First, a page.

The Chalice Well

Glastonbury, a quaint town nestled in the rolling hills of Somerset, England, is known as the mythical Isle of Avalon, and said to be the final resting place of King Arthur, and the legendary site of the Holy Grail. 

At the heart of Glastonbury lies the Chalice Well, its sacred springs a place of pilgrimage and healing for centuries.

The well’s believed to be named after the cup, or chalice, allegedly used by Joseph of Arimathea to collect drops of blood from the wounds of Christ on the cross (legend has it Joseph brought the chalice – the ‘Holy Grail’ – to Glastonbury and buried it at the foot of Glastonbury Tor, where the Chalice Well now resides). 

However, the site was a holy place to the Celts and Britons, long before modern Christianity and the influence of Rome, and the ‘chalice’ far more likely represents the sacred feminine and the ancient Great Goddess.

The Glastonbury Ley Lines

A ley line is an invisible line of energy which connects various sacred sites, landmarks, and natural features. They hold powerful and spiritual energy which influence the surrounding land, and even affect those who interact with it. Some believe ley lines are pathways for spiritual beings, while others view them as channels for psychic energy. Many ancient cultures, including the Celts and early Britons, placed great importance on ley lines, building monuments, standing stones, tombs, or temples along these lines to harness the energy for ceremony and ritual. 

The Chalice Well lies at an intersection of the Mary and Michael ley lines. The Michael line runs directly east to west across the UK, and is closely aligned to the Beltane sunrise (named after the Celtic god, Bel, which means ‘bright fire.’) The Michael line is solar and masculine energy. The Mary line twists and twines around the Michael line, joining with it at certain points. The Mary line is lunar and feminine energy.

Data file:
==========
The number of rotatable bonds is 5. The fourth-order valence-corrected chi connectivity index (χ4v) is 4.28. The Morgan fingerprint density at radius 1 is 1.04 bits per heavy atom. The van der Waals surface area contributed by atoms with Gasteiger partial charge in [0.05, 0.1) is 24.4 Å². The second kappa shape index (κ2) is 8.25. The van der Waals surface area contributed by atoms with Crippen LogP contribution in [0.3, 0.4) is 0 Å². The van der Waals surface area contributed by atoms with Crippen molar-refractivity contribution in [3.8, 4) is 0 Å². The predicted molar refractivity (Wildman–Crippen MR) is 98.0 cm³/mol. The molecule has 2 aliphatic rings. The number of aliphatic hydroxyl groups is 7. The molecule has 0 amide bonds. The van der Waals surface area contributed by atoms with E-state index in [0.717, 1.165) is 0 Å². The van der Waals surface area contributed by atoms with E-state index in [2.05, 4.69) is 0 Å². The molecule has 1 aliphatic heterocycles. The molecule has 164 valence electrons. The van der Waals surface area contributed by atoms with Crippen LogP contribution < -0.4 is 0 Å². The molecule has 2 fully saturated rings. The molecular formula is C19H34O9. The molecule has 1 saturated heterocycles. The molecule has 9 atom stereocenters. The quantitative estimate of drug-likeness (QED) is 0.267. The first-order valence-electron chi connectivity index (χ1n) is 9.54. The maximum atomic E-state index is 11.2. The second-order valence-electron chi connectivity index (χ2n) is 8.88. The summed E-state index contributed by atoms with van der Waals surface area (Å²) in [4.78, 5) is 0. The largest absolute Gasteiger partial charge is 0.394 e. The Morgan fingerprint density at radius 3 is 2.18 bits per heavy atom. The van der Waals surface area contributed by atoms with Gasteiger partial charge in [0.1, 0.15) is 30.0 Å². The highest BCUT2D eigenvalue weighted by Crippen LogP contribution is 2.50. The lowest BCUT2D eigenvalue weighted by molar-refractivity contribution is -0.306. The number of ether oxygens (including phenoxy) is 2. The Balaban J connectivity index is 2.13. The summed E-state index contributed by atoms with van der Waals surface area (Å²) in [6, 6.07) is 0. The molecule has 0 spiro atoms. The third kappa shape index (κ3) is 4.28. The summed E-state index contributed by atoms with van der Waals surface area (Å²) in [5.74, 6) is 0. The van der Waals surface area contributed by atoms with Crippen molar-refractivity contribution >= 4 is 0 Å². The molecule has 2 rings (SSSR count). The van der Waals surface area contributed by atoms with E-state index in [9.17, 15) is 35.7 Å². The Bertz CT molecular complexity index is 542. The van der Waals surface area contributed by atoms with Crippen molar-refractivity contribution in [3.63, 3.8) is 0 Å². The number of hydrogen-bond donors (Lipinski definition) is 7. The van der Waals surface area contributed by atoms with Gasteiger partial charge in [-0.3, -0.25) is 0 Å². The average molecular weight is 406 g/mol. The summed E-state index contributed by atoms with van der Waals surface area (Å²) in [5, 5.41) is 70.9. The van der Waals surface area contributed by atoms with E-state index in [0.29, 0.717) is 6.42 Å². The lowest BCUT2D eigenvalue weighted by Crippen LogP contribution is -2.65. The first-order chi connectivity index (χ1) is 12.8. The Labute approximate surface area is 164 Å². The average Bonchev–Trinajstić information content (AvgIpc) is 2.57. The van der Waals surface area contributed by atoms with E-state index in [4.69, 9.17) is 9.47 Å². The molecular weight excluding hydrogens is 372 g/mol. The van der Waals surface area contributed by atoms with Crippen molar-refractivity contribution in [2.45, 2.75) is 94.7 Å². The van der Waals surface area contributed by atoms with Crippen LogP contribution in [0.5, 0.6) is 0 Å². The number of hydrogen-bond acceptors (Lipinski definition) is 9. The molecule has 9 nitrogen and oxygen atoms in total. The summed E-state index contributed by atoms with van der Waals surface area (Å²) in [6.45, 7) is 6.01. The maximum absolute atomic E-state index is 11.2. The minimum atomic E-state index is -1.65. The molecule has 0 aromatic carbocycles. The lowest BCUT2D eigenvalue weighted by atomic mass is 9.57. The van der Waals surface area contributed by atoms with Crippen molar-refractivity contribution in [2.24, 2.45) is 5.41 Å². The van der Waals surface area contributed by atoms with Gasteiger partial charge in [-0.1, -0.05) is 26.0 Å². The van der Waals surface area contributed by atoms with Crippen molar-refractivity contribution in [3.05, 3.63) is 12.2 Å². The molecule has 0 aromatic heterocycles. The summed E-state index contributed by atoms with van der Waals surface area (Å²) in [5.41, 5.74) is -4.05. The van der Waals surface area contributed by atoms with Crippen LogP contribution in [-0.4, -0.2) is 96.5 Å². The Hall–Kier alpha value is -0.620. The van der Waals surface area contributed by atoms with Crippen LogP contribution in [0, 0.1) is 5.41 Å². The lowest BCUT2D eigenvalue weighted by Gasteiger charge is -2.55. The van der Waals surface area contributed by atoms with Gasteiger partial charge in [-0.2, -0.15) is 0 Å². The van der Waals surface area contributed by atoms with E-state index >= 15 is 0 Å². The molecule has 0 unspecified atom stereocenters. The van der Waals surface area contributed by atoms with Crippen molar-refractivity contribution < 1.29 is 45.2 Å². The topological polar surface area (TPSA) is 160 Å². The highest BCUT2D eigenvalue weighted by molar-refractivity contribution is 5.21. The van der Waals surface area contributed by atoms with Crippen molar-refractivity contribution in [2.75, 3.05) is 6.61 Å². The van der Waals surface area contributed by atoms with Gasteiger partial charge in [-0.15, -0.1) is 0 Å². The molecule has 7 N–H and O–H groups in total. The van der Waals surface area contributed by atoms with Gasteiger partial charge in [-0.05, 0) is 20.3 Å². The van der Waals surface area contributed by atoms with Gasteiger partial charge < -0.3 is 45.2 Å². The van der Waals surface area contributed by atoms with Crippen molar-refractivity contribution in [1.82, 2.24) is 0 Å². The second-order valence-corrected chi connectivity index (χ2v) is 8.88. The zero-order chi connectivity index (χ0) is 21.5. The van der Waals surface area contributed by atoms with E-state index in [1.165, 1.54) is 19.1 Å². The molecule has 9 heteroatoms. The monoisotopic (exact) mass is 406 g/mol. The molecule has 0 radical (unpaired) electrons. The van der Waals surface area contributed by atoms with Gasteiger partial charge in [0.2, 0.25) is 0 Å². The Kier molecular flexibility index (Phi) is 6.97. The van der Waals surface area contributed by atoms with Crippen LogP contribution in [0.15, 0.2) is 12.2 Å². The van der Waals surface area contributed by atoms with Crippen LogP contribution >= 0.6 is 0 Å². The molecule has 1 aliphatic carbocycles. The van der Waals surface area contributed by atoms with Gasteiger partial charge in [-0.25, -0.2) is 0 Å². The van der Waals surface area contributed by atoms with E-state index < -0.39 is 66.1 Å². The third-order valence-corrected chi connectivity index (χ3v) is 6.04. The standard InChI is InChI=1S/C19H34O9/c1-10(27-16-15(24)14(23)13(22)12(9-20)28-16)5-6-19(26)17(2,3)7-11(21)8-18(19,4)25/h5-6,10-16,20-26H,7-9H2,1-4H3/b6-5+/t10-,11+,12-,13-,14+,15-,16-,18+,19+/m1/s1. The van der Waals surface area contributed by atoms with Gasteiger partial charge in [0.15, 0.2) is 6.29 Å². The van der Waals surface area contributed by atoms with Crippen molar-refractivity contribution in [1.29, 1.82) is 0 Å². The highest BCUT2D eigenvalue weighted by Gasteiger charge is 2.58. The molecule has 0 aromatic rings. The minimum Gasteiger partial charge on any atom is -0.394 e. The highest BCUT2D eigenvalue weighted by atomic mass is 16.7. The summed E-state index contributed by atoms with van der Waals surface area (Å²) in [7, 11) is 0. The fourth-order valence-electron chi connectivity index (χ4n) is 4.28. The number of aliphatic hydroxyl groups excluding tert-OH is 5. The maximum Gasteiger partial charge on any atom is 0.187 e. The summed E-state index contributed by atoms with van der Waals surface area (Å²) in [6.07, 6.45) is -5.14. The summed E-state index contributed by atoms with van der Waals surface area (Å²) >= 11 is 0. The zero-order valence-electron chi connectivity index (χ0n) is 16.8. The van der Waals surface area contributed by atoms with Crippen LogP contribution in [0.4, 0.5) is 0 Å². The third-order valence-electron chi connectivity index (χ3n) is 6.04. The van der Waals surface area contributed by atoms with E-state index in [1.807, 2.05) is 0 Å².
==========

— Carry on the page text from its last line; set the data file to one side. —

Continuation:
The Red and White Springs

The Chalice Well has two springs – one with ‘red’ water, and one with ‘white’ water.

The Red Spring is named for the striking colour of its water, rich in iron oxide giving it a deep red hue. The White Spring has calcite, which sometimes gives its water a paler, milky appearance. Both springs hold powerful healing properties, and many drink from the well and bathe in the spring waters to experience their magic and connect with Source.

The gardens around both springs hold soothing qualities, and have been maintained for centuries. The Red Spring gardens are at ground level, sunlit and lush, while the White Spring garden is found down a series of darker steps, with cool water running into serene pools. The White Spring is also dedicated to the Celtic goddess, Brigid, and considered a temple. It’s a peaceful and meditative place, and deeply sacred.

The Lion’s Head well lid is symbolises strength and sovereignty
The Vesica well lid features the sacred geometric pattern, the vesica piscis, which represents the moon phases, the yoni, and the divine feminine. The staff running through the interlocking circles represents the divine masculine.

Chalice Well is where you can seek healing, spiritual guidance, connection to deity, or simply a moment of peace and reflection. The tranquil gardens, the soothing sound of running water, and the energy of this ancient site all contribute to a powerful, transformative experience. 

Many believe the Chalice Well is where the veil between the physical and spiritual worlds is thin, allowing for profound moments of connection and insight. Visiting this place during the Celtic festivals of Beltane and Samhain furthers this connection, as the veils thins even more and we can connect with the fae, and our ancestors.

The Chalice Well Trust is a charitable organisation run by volunteers dedicated to preserving and protecting the site, which means we can continue to explore the history and mystery of the Chalice Well today.